Culinary Delights and Other Fine Finds at the New York Antiquarian Book Fair
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Author: Elisa Wouk Almino
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“It’s dangerous to collect books as a seller,” said Michael Laird, one of the rare books sellers at the New York Antiquarian Book Fair, currently at the Park Avenue Armory. “Because then you have to sell them.” And they’re not exactly an easy sell — the average price of most books at the fair is in the thousands of dollars.

 At first glance, a copy of J.D. Salinger’s Nine Stories might not look so different from one you might find at a used bookstore, until you discover its “exceptional” condition will cost you $6,500. Every book on display is accompanied by a label filled with flowery adjectives to whet the buyer’s appetite. The Innocent Abroad, by Mark Twain, is described as “a very bright copy … with the scarce publisher’s prospectus,” and priced at $9,500, while “a lovely copy” of Adventures of Huckleberry Finn is going for $12,500. Among the cheapest items I could find at the fair was a woman’s suffrage broadside, “Taxation Without Representation is Tyranny,” for $125.

  While most of the booksellers are as overwhelmingly reserved, white, and male as most gallerists at art fairs, there are some sellers who are eager to share their knowledge, even if you aren’t buying anything. Laird, for instance, excitedly pulled out a delicate book from 1767 about “the revenge of Merner the kitty” — an animal who goes to hell for not being buried properly. And, he says, if one item were to win the “geek contest prize” it would be his 1814 sales catalogue from the library of a “noted Dutch theologian.” Equally delightful is the business card of Electibles, a collection that specializes in childhood ephemera and books; one side of the card cites a poem titled “Book Flirtation,” from a series of Victorian “flirtation cards,” in which the first line reads, “Holding upside down, Do you love me?”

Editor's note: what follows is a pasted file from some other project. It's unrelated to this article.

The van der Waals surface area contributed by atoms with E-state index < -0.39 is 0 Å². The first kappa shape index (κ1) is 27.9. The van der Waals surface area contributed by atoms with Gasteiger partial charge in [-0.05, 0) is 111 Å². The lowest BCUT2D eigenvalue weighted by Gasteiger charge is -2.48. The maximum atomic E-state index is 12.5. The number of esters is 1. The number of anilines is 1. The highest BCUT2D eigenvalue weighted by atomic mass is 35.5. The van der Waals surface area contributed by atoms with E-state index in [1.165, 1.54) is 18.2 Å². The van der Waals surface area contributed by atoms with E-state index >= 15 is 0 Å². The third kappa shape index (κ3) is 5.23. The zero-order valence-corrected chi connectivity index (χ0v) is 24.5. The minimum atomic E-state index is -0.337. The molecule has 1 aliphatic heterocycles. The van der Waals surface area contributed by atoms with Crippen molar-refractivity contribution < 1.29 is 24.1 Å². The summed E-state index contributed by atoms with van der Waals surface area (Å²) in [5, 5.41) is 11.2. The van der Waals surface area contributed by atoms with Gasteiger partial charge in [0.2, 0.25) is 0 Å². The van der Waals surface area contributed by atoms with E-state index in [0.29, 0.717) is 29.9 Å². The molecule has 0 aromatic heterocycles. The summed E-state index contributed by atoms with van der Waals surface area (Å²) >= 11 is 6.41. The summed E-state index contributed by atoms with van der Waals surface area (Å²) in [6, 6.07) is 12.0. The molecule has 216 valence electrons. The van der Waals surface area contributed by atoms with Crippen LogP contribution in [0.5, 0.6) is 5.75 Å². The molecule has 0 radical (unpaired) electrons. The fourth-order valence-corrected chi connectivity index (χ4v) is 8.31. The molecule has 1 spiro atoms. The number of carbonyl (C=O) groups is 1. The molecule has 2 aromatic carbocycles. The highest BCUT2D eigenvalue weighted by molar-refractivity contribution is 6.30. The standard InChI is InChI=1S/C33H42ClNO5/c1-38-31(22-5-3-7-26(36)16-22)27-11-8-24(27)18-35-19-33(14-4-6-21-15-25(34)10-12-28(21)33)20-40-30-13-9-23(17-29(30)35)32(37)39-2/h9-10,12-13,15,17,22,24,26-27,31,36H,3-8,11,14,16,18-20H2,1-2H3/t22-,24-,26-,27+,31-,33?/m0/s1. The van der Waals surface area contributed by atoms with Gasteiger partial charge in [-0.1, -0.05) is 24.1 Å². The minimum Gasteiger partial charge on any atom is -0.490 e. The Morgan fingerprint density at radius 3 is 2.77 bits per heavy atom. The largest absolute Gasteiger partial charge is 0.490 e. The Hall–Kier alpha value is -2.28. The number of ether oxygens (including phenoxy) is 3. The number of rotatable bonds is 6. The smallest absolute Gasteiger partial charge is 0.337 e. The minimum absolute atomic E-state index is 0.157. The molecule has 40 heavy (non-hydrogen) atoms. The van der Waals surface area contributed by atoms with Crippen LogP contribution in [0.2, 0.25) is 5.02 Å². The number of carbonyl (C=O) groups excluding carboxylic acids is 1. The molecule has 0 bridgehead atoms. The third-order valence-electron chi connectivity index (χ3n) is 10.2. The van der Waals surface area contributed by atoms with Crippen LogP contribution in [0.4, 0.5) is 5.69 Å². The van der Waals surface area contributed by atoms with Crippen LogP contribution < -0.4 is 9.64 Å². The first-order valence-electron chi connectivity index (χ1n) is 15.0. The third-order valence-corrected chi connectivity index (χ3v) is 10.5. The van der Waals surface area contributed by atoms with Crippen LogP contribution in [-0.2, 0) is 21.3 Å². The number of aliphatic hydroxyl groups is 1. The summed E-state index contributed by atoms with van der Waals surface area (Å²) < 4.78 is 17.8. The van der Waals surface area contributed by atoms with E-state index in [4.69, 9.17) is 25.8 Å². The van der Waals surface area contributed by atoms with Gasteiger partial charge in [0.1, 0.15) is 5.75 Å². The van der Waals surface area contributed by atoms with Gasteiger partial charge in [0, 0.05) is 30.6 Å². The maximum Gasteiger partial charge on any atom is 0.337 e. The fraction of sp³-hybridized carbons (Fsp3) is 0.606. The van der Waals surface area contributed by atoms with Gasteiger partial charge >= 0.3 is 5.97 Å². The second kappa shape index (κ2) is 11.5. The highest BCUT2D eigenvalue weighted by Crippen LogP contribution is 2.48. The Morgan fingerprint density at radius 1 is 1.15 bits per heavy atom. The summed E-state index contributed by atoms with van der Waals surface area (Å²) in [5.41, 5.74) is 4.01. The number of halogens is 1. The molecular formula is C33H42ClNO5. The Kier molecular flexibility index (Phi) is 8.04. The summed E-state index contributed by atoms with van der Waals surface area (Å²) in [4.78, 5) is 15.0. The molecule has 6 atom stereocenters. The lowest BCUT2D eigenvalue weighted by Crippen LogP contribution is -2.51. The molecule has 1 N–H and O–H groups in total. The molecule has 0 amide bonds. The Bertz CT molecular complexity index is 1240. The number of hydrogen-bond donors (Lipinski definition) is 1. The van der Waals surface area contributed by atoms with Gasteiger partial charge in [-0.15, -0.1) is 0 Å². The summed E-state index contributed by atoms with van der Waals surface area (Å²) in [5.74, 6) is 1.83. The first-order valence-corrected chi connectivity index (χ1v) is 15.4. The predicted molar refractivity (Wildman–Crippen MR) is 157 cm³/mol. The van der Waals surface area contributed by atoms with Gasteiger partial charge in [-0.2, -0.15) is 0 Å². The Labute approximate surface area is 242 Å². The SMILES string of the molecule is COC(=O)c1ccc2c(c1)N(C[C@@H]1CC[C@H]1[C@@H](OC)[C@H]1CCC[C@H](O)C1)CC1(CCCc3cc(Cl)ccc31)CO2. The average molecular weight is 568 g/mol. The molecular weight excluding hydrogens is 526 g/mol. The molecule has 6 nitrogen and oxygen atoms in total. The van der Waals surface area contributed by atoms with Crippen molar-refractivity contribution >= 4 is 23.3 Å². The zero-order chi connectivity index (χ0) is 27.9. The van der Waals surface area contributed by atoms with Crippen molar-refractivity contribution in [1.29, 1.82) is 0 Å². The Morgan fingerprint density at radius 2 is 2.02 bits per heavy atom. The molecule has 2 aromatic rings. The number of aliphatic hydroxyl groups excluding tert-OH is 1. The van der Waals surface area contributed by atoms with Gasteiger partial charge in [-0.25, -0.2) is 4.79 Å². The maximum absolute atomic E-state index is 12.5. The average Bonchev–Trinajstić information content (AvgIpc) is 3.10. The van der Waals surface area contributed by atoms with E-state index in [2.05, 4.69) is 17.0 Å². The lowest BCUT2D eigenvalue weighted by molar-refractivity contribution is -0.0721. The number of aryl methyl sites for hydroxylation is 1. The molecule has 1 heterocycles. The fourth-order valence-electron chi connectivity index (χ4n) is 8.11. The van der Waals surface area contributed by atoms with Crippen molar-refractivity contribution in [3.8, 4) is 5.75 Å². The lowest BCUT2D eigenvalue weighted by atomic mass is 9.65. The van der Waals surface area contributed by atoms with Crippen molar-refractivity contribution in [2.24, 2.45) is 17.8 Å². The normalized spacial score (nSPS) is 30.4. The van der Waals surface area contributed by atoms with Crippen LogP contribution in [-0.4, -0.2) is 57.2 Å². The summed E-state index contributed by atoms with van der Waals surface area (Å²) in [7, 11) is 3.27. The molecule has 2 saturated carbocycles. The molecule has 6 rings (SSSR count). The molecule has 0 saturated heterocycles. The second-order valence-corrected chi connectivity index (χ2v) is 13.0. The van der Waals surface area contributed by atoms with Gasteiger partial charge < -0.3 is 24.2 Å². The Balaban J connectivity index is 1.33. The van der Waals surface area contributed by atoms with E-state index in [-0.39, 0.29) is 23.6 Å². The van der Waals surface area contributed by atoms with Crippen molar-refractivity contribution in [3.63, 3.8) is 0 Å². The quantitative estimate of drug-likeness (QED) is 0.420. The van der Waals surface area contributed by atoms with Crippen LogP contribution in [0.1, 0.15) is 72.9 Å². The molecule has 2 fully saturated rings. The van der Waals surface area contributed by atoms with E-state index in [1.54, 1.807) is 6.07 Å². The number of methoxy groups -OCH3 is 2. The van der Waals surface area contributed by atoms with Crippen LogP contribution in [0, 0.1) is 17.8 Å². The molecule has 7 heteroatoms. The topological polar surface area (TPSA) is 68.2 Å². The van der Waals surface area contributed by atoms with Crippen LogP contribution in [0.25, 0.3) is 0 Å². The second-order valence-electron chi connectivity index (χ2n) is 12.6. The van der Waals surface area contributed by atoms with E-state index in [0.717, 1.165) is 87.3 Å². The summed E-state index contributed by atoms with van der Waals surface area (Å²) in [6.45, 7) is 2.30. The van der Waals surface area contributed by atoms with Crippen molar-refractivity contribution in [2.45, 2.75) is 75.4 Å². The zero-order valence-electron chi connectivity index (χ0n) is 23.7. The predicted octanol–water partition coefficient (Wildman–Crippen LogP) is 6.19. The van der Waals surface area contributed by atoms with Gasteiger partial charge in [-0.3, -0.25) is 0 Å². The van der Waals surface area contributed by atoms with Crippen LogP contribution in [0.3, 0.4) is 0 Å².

The obvious show-stopper at the fair is the first edition of Copernicus’s 16th-century text in which he argues for his heliocentric theory — going for no less than $2 million. My personal favorite, however, are the culinary offerings of Ben Kinmont’s collection.

 The lists of food and drink items in these gastronomical books are like poems in themselves, from the types of wine listed in a 1829 treatise on the Art of Making Wine (gooseberry, currant, brisk, leaves and tendrils, cowslip, and apricot) to the 12 kinds of pâté listed in a 1791 French restaurant’s menu, which is described as “a truly astonishing survival.” Other highlights include Joseph Berchoux’s 1801 poem on “the pleasures of the table” that is thought to have popularized the term “gastronomie” and a 17th-century French cookbook in which “the author provides directions for folding napkins in twenty-six different forms, including one for a turkey.” One of the most surprising items is a medical manuscript from 1670-90 on eating disorders, in which the author recommends wine and absinthe as cures.

  The Antiquarian Book Fair is overwhelming, with dozens of books to discover at each of the 200-plus booths. Many of the exhibitors come from either the US or France, and a lot of the time you’ll see familiar, big-name titles, from vintage copies of Ulysses to various ephemera related to Catcher in the Rye. If you dig deeper, however, you’ll find the true treasures, like a book solely dedicated to colorful silk tassels.


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